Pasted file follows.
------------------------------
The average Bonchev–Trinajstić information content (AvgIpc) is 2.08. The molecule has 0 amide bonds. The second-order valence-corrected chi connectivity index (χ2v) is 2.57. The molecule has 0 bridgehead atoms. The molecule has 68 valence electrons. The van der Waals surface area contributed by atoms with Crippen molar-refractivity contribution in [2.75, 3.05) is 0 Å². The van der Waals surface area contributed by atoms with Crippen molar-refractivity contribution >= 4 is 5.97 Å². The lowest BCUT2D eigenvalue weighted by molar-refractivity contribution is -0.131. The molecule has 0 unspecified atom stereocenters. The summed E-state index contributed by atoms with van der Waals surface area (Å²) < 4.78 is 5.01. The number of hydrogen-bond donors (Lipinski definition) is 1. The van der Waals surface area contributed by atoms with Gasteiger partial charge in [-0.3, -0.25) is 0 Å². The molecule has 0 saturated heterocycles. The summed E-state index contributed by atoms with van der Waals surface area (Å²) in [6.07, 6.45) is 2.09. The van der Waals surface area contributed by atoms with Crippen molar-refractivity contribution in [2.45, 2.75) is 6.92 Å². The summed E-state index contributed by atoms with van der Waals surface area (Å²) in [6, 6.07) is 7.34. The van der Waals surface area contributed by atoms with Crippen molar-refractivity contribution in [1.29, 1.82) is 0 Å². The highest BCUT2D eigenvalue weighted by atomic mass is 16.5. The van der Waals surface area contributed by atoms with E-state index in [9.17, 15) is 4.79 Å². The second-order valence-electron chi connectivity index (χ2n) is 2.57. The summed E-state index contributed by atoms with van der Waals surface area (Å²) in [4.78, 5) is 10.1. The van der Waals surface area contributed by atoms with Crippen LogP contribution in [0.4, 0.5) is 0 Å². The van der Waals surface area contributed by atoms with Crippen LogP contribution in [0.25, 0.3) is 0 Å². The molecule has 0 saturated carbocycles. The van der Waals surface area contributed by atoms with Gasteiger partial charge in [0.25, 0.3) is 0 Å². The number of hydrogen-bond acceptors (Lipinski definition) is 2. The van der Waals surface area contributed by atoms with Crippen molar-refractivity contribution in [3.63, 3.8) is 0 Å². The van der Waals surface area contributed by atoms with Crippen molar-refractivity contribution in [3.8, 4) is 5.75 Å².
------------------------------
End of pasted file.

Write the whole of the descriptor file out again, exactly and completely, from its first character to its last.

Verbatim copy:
The average Bonchev–Trinajstić information content (AvgIpc) is 2.08. The molecule has 0 amide bonds. The second-order valence-corrected chi connectivity index (χ2v) is 2.57. The molecule has 0 bridgehead atoms. The molecule has 68 valence electrons. The van der Waals surface area contributed by atoms with Crippen molar-refractivity contribution in [2.75, 3.05) is 0 Å². The van der Waals surface area contributed by atoms with Crippen molar-refractivity contribution >= 4 is 5.97 Å². The lowest BCUT2D eigenvalue weighted by molar-refractivity contribution is -0.131. The molecule has 0 unspecified atom stereocenters. The summed E-state index contributed by atoms with van der Waals surface area (Å²) < 4.78 is 5.01. The number of hydrogen-bond donors (Lipinski definition) is 1. The van der Waals surface area contributed by atoms with Gasteiger partial charge in [-0.3, -0.25) is 0 Å². The molecule has 0 saturated heterocycles. The summed E-state index contributed by atoms with van der Waals surface area (Å²) in [6.07, 6.45) is 2.09. The van der Waals surface area contributed by atoms with Crippen molar-refractivity contribution in [2.45, 2.75) is 6.92 Å². The summed E-state index contributed by atoms with van der Waals surface area (Å²) in [6, 6.07) is 7.34. The van der Waals surface area contributed by atoms with Crippen molar-refractivity contribution in [1.29, 1.82) is 0 Å². The highest BCUT2D eigenvalue weighted by atomic mass is 16.5. The van der Waals surface area contributed by atoms with E-state index in [9.17, 15) is 4.79 Å². The second-order valence-electron chi connectivity index (χ2n) is 2.57. The summed E-state index contributed by atoms with van der Waals surface area (Å²) in [4.78, 5) is 10.1. The van der Waals surface area contributed by atoms with Crippen LogP contribution in [0.4, 0.5) is 0 Å². The van der Waals surface area contributed by atoms with Crippen LogP contribution in [0.25, 0.3) is 0 Å². The molecule has 0 saturated carbocycles. The van der Waals surface area contributed by atoms with Gasteiger partial charge in [0.25, 0.3) is 0 Å². The number of hydrogen-bond acceptors (Lipinski definition) is 2. The van der Waals surface area contributed by atoms with Crippen molar-refractivity contribution in [3.63, 3.8) is 0 Å². The van der Waals surface area contributed by atoms with Crippen molar-refractivity contribution in [3.8, 4) is 5.75 Å².